Python came along amidst the great second wave of the computer revolution. The first wave had been the emergence of the personal computing device, or desktop computer. The second wave was the emergence of free software, including free operating systems. A different set of ethics and legal reflexes were taking over, given the easy copiability of bits.
Python was free, elegant, and its ABC heritage (including its shell) made it popular with many professions. What’s more, it ran well on Windows. Guido had made sure of that thanks to Python’s cross-platform nature and libraries that abstracted away the fact that Windows wasn’t POSIX (think “backslash” instead of “forward slash”).
The practice of contributing code to a sharing community meant Python could be leveraged by players in many walks of life, from the astronomers to the data scientists. Right when personal computers were taking off exponentially, here as a general purpose language that could run on most operating systems, including Windows.
In sharing a computer language, the disciplines could talk to one another more. Python could play the role of Matlab, and of R, not to the exclusion of these, but as a glue language that helped ease the shortage of skilled coders.
What newcomers to the language might want to include in their study is the evolution of Python from version 2.x to version 3.x, which need not involve any heavy slog through every version of the language.
Just compare and contrast a current Python with an earlier 2.7 version of itself, to give snapshots of how it developed.
This approach both helps preserve 2.x as a dialect, and gives us grist for the mill.
In Python 2.x, the built-in print is a keyword, and a rule around keywords is that none of them take arguments.
>>> print 2 + 2
In Python 3.x, print( ) is still built-in, but now is a function, a callable, meaning it certainly does expect arguments.
>>> print(2 + 2)
In contrasting these two implementations of print, we get to harp on core jargon, such as what’s a keyword, what’s a built-in, and what is “callability”. What are “arguments” and so on.
As a teacher of Python, I’m suggesting from experience that having two major versions to compare and contrast actually helps rather than hinders, as we learn most when there’s wiggle room.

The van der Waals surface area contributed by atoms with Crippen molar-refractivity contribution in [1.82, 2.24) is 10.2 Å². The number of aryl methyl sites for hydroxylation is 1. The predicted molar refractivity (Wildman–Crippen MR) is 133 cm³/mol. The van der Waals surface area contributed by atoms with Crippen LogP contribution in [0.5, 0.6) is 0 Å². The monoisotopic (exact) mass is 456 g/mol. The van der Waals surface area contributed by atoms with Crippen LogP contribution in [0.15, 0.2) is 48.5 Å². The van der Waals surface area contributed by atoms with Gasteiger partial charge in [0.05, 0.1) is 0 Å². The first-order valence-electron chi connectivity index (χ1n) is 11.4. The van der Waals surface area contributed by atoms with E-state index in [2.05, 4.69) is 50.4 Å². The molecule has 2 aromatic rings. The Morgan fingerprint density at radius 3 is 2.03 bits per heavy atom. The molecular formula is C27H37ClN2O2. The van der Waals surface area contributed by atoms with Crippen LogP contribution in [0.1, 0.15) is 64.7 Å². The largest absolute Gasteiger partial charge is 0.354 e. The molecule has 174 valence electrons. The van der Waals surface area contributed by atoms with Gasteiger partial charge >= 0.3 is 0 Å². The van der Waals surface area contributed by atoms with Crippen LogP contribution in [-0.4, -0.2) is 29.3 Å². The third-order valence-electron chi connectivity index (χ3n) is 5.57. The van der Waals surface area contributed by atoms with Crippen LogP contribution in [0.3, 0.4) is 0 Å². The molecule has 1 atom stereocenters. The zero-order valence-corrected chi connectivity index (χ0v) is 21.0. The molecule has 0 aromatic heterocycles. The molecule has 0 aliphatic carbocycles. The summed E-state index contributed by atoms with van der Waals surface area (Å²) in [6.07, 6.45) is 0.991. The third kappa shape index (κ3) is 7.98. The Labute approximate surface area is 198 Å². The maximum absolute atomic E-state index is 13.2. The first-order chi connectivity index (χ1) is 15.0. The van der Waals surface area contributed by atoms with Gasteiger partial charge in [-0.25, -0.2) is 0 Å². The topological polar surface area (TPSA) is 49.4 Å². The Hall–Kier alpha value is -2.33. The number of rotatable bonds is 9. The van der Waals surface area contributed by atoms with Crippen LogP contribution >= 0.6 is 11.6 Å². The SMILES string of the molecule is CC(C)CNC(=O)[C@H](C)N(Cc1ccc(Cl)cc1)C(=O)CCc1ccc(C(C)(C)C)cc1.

Seeing how range( ) used to return a list type object, but then became a type in its own right, is an eyeopener. We better understand what’s meant by “type” in thinking about this difference.
In conclusion, I recommend taking to heart the lesson that applies in the realm of human languages just as surely: in studying more than one of them, one gains insights that help with all or most of them.
My having studied APL and FoxPro already, made Python far more accessible to my thinking.
Having looked at Java, Rust, Perl, Ruby and others has deepened my appreciation for the variety among languages, and these are but a few.
Erlang, J, Clojure, Scheme… what a fun world, akin to a musicologist’s I would imagine.
Python is so popular because it has attracted a critical mass of professionals eager to get on with their own careers and needing to gain traction in some computer language or another.
Python attracted enough of a following to become one of the top languages, in terms of ubiquity and diversity in application.
That being said, Python is not a low level system language and requires a lot of memory, as the interpreter needs to stick around to execute the code, while providing garbage collection and other services.
The idea of wanting to pare down to a single language and standardize on that, is attractive to those who find diversity annoying and maybe don’t code for a living.
Most of us consider variety to be the spice of life.
That “object oriented” is not the only paradigm and some other languages are up for shouldering responsibilities, is no cause for dismay.
On the contrary, we expect new and better languages will be coming around the corner.
I’m looking forward to Python 4.